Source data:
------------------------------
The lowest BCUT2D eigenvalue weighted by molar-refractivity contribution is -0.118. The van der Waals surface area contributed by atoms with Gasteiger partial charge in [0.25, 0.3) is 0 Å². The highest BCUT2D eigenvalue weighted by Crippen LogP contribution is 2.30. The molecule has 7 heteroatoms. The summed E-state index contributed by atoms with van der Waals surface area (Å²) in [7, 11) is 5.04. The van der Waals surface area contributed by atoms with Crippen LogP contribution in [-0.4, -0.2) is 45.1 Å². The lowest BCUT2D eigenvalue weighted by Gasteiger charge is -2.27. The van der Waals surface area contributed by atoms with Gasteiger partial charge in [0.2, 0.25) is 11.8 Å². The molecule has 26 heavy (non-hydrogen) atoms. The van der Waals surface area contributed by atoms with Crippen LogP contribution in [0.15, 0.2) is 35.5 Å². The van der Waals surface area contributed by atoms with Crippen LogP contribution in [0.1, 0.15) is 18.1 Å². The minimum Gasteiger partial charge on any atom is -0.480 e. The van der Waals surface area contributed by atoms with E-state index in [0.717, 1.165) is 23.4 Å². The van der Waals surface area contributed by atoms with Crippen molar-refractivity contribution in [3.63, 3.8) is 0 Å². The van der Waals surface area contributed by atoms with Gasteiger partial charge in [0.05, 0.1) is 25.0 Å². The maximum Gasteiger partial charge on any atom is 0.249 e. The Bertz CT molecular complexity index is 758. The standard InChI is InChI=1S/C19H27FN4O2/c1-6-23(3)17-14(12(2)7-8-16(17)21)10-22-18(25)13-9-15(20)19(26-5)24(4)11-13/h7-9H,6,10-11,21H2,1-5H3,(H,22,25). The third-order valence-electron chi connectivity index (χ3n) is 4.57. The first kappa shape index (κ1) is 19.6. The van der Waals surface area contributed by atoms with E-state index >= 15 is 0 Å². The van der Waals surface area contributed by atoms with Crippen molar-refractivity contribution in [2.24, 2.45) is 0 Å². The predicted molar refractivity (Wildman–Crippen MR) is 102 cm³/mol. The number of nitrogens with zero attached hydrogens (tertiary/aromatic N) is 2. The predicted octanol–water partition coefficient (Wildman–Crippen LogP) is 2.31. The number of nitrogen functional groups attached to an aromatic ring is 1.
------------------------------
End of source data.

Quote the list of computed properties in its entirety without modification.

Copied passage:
The lowest BCUT2D eigenvalue weighted by molar-refractivity contribution is -0.118. The van der Waals surface area contributed by atoms with Gasteiger partial charge in [0.25, 0.3) is 0 Å². The highest BCUT2D eigenvalue weighted by Crippen LogP contribution is 2.30. The molecule has 7 heteroatoms. The summed E-state index contributed by atoms with van der Waals surface area (Å²) in [7, 11) is 5.04. The van der Waals surface area contributed by atoms with Crippen LogP contribution in [-0.4, -0.2) is 45.1 Å². The lowest BCUT2D eigenvalue weighted by Gasteiger charge is -2.27. The van der Waals surface area contributed by atoms with Gasteiger partial charge in [0.2, 0.25) is 11.8 Å². The molecule has 26 heavy (non-hydrogen) atoms. The van der Waals surface area contributed by atoms with Crippen LogP contribution in [0.15, 0.2) is 35.5 Å². The van der Waals surface area contributed by atoms with Crippen LogP contribution in [0.1, 0.15) is 18.1 Å². The minimum Gasteiger partial charge on any atom is -0.480 e. The van der Waals surface area contributed by atoms with E-state index in [0.717, 1.165) is 23.4 Å². The van der Waals surface area contributed by atoms with Crippen molar-refractivity contribution in [3.63, 3.8) is 0 Å². The van der Waals surface area contributed by atoms with Gasteiger partial charge in [0.05, 0.1) is 25.0 Å². The maximum Gasteiger partial charge on any atom is 0.249 e. The Bertz CT molecular complexity index is 758. The standard InChI is InChI=1S/C19H27FN4O2/c1-6-23(3)17-14(12(2)7-8-16(17)21)10-22-18(25)13-9-15(20)19(26-5)24(4)11-13/h7-9H,6,10-11,21H2,1-5H3,(H,22,25). The third-order valence-electron chi connectivity index (χ3n) is 4.57. The first kappa shape index (κ1) is 19.6. The van der Waals surface area contributed by atoms with E-state index >= 15 is 0 Å². The van der Waals surface area contributed by atoms with Crippen molar-refractivity contribution in [2.24, 2.45) is 0 Å². The predicted molar refractivity (Wildman–Crippen MR) is 102 cm³/mol. The number of nitrogens with zero attached hydrogens (tertiary/aromatic N) is 2. The predicted octanol–water partition coefficient (Wildman–Crippen LogP) is 2.31. The number of nitrogen functional groups attached to an aromatic ring is 1.